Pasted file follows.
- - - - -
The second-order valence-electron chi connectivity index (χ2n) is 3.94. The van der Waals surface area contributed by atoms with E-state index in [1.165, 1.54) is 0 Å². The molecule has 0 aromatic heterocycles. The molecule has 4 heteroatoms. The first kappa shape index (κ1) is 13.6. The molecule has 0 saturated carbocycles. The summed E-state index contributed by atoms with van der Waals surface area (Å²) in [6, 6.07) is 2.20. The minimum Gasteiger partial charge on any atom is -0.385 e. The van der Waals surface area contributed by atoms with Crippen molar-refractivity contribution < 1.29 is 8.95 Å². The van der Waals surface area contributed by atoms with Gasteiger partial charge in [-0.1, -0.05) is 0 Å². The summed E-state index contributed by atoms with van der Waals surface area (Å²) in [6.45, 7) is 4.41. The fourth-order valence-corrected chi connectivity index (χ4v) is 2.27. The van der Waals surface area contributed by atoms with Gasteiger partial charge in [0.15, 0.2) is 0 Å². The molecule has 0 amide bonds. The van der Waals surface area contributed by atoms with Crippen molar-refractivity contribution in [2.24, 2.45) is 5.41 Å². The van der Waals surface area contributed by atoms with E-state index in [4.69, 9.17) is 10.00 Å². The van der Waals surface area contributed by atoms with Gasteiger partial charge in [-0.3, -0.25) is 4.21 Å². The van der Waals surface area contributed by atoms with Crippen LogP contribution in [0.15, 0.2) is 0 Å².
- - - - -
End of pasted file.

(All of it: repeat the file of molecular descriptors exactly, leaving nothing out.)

The second-order valence-electron chi connectivity index (χ2n) is 3.94. The van der Waals surface area contributed by atoms with E-state index in [1.165, 1.54) is 0 Å². The molecule has 0 aromatic heterocycles. The molecule has 4 heteroatoms. The first kappa shape index (κ1) is 13.6. The molecule has 0 saturated carbocycles. The summed E-state index contributed by atoms with van der Waals surface area (Å²) in [6, 6.07) is 2.20. The minimum Gasteiger partial charge on any atom is -0.385 e. The van der Waals surface area contributed by atoms with Crippen molar-refractivity contribution < 1.29 is 8.95 Å². The van der Waals surface area contributed by atoms with Gasteiger partial charge in [-0.1, -0.05) is 0 Å². The summed E-state index contributed by atoms with van der Waals surface area (Å²) in [6.45, 7) is 4.41. The fourth-order valence-corrected chi connectivity index (χ4v) is 2.27. The van der Waals surface area contributed by atoms with Gasteiger partial charge in [0.15, 0.2) is 0 Å². The molecule has 0 amide bonds. The van der Waals surface area contributed by atoms with Crippen molar-refractivity contribution in [2.24, 2.45) is 5.41 Å². The van der Waals surface area contributed by atoms with E-state index in [4.69, 9.17) is 10.00 Å². The van der Waals surface area contributed by atoms with Gasteiger partial charge in [-0.3, -0.25) is 4.21 Å². The van der Waals surface area contributed by atoms with Crippen LogP contribution in [0.15, 0.2) is 0 Å².